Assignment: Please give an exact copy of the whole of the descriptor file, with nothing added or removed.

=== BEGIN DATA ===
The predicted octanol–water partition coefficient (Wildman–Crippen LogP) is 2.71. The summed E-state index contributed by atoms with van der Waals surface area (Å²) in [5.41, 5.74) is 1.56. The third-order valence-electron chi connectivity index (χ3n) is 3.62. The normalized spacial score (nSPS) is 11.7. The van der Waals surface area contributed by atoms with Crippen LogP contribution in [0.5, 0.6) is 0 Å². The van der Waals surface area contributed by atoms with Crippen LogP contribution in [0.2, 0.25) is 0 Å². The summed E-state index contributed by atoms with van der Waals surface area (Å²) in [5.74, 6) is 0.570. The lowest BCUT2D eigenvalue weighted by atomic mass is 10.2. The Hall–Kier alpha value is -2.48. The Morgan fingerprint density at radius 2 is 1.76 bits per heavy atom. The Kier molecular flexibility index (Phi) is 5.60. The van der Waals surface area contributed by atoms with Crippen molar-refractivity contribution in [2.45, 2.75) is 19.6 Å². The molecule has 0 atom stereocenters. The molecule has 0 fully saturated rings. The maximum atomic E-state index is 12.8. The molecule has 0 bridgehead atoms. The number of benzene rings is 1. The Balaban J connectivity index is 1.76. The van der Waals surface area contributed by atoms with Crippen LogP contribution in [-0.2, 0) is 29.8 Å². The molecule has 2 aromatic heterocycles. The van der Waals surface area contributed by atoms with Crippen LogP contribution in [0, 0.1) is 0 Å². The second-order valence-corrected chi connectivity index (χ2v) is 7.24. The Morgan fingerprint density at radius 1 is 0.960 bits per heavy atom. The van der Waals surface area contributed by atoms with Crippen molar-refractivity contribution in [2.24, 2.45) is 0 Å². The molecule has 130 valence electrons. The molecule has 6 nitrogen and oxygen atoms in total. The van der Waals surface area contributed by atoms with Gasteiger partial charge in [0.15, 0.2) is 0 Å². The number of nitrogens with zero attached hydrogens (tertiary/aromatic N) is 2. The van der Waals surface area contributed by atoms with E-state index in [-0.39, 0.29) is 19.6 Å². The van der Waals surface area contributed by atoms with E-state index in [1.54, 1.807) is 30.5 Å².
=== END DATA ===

The predicted octanol–water partition coefficient (Wildman–Crippen LogP) is 2.71. The summed E-state index contributed by atoms with van der Waals surface area (Å²) in [5.41, 5.74) is 1.56. The third-order valence-electron chi connectivity index (χ3n) is 3.62. The normalized spacial score (nSPS) is 11.7. The van der Waals surface area contributed by atoms with Crippen LogP contribution in [0.5, 0.6) is 0 Å². The van der Waals surface area contributed by atoms with Crippen LogP contribution in [0.2, 0.25) is 0 Å². The summed E-state index contributed by atoms with van der Waals surface area (Å²) in [5.74, 6) is 0.570. The lowest BCUT2D eigenvalue weighted by atomic mass is 10.2. The Hall–Kier alpha value is -2.48. The Morgan fingerprint density at radius 2 is 1.76 bits per heavy atom. The Kier molecular flexibility index (Phi) is 5.60. The van der Waals surface area contributed by atoms with Crippen molar-refractivity contribution in [2.45, 2.75) is 19.6 Å². The molecule has 0 atom stereocenters. The molecule has 0 fully saturated rings. The maximum atomic E-state index is 12.8. The molecule has 0 bridgehead atoms. The number of benzene rings is 1. The Balaban J connectivity index is 1.76. The van der Waals surface area contributed by atoms with Crippen LogP contribution in [-0.2, 0) is 29.8 Å². The molecule has 2 aromatic heterocycles. The van der Waals surface area contributed by atoms with Crippen LogP contribution in [0, 0.1) is 0 Å². The second-order valence-corrected chi connectivity index (χ2v) is 7.24. The Morgan fingerprint density at radius 1 is 0.960 bits per heavy atom. The van der Waals surface area contributed by atoms with Crippen molar-refractivity contribution in [2.24, 2.45) is 0 Å². The molecule has 130 valence electrons. The molecule has 6 nitrogen and oxygen atoms in total. The van der Waals surface area contributed by atoms with Gasteiger partial charge in [0.15, 0.2) is 0 Å². The number of nitrogens with zero attached hydrogens (tertiary/aromatic N) is 2. The van der Waals surface area contributed by atoms with E-state index in [-0.39, 0.29) is 19.6 Å². The van der Waals surface area contributed by atoms with E-state index in [1.54, 1.807) is 30.5 Å².